However, severe clinical infestation has been reported in camels by this disease. But many veterinary scientists state that camels often carry this parasite and usually don’t show clinical signs and symptoms (Asymptomatic reservoirs).

Differentiation of Trypanosoma evansi from other related species:

T. evansi belongs to the subgenus “Trypanozoon”. This particular parasite makes slender which other species of this genus don’t actually form. Moreover, this species is not limited to the bloodstream of the host. T. evansi crosses the blood-brain barrier and enters in joint fluids, other body fluids and compartments.

Trypanosoma evansi usually becomes hard to distinguish from T. brucei. There is a technique named “Isoenzyme electrophoresis”. This molecular technique helps in differentiation of the both species.

Clinical manifestation:

Trypanosomiasis attacks the camels at any age (camels of all ages are susceptible). However, this has been observed that a high incidence of this infection prevails in juvenile camels after weaning.

There are a variety of signs and symptoms which infected camel shows. Here, we have summarized some key signs and symptoms:

1) Reduction in the body weight
2) Rough and dry body coat
3) Odema (accumulation of fluid) may occur in feet, eyelids, brisket and other areas of the body.
4) Fever with shivering. *Fluctuating fever is usually seen and can reach upto 41 ºC
5) Loss of appetite (Anorexia) along with mild diarrhea.
6) Lacrimation (watery/teary eyes) may be seen.
7) Camels become anemic progressively.
8) Pale mucous membranes due to anemia.
9) Characteristic smell/odor in the camel’s urine due to ketone bodies.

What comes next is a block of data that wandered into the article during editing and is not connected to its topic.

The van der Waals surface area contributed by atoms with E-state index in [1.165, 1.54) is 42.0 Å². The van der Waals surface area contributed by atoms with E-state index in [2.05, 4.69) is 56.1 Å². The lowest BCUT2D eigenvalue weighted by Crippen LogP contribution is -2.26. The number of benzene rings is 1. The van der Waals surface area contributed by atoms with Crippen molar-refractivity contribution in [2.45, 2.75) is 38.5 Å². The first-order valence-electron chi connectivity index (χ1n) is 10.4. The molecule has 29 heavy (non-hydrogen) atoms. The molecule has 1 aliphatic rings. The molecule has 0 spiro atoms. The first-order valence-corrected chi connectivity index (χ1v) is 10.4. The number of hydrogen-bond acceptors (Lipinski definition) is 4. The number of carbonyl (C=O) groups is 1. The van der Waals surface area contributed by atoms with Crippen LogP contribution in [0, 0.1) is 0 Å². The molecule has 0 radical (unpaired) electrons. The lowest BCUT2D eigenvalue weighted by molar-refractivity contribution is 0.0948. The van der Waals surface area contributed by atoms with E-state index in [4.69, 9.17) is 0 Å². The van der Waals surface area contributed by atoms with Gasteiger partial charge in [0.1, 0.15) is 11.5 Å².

10) Abortion in pregnant female camels.

Death of infected newborn usually occurs within two weeks of age. However, reduction in milk production of nursing/lactating female camels along with abnormal lesions in the central nervous systems usually observed as sequela. Generally, this disease affects the overall productivity, performance and weight gain of a camel herd.

Mortality:

In severe waves of infection, mortality can reach up to 20%. But it depends upon other factors as well, such as:

1) Immune status of camel herd
2) Presence of other infection
3) Nutritional status
4) Stress
5) Age

Diagnosis:

There are various diagnostic tools which help in the better diagnosis of this disease. However, in field conditions, where there are no laboratory facilities, diagnosis is made on the basis of thorough clinical examination along with related signs.

Direct methods:

These methods include microscopy, Thick and thin blood smears, fresh lymph smears, thin lymph smears. Other methods include the direct inoculation of camel’s blood in the lab animals such as rodents, which just give the idea about the subclinical infection.